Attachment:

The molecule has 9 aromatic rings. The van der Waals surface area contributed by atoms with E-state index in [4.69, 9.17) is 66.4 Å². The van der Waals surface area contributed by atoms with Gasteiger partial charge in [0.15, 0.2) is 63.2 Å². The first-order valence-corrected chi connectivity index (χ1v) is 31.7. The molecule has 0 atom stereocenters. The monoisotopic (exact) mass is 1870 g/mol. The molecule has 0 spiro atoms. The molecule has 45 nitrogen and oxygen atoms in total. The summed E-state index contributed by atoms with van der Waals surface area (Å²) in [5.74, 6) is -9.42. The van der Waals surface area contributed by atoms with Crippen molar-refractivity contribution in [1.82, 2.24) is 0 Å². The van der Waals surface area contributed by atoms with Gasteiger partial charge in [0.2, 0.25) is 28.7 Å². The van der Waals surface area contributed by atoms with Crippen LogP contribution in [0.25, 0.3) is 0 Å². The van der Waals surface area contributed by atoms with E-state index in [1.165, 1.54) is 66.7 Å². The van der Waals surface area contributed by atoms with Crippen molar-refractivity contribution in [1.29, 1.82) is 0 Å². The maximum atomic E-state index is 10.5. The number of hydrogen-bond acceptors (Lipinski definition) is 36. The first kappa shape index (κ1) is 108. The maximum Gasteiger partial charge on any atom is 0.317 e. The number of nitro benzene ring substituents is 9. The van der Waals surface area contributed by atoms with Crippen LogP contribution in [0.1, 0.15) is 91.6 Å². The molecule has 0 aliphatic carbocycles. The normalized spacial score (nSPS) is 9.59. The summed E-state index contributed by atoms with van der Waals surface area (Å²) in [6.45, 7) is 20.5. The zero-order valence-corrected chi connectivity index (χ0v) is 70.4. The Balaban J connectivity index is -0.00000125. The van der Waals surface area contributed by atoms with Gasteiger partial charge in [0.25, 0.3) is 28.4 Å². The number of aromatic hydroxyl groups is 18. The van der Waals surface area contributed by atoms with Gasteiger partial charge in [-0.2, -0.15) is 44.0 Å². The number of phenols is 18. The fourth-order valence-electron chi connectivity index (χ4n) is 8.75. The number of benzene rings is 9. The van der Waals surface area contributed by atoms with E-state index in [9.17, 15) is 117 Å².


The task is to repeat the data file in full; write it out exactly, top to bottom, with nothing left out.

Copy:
The molecule has 9 aromatic rings. The van der Waals surface area contributed by atoms with E-state index in [4.69, 9.17) is 66.4 Å². The van der Waals surface area contributed by atoms with Gasteiger partial charge in [0.15, 0.2) is 63.2 Å². The first-order valence-corrected chi connectivity index (χ1v) is 31.7. The molecule has 0 atom stereocenters. The monoisotopic (exact) mass is 1870 g/mol. The molecule has 0 spiro atoms. The molecule has 45 nitrogen and oxygen atoms in total. The summed E-state index contributed by atoms with van der Waals surface area (Å²) in [5.74, 6) is -9.42. The van der Waals surface area contributed by atoms with Crippen molar-refractivity contribution in [1.82, 2.24) is 0 Å². The van der Waals surface area contributed by atoms with Gasteiger partial charge in [0.2, 0.25) is 28.7 Å². The van der Waals surface area contributed by atoms with Crippen LogP contribution in [0.25, 0.3) is 0 Å². The van der Waals surface area contributed by atoms with E-state index in [1.165, 1.54) is 66.7 Å². The van der Waals surface area contributed by atoms with Crippen molar-refractivity contribution in [1.29, 1.82) is 0 Å². The maximum atomic E-state index is 10.5. The number of hydrogen-bond acceptors (Lipinski definition) is 36. The first kappa shape index (κ1) is 108. The maximum Gasteiger partial charge on any atom is 0.317 e. The number of nitro benzene ring substituents is 9. The van der Waals surface area contributed by atoms with Crippen LogP contribution in [0.1, 0.15) is 91.6 Å². The molecule has 0 aliphatic carbocycles. The normalized spacial score (nSPS) is 9.59. The summed E-state index contributed by atoms with van der Waals surface area (Å²) in [6.45, 7) is 20.5. The zero-order valence-corrected chi connectivity index (χ0v) is 70.4. The Balaban J connectivity index is -0.00000125. The van der Waals surface area contributed by atoms with Gasteiger partial charge in [0.25, 0.3) is 28.4 Å². The number of aromatic hydroxyl groups is 18. The van der Waals surface area contributed by atoms with Gasteiger partial charge in [-0.2, -0.15) is 44.0 Å². The number of phenols is 18. The fourth-order valence-electron chi connectivity index (χ4n) is 8.75. The number of benzene rings is 9. The van der Waals surface area contributed by atoms with E-state index in [9.17, 15) is 117 Å².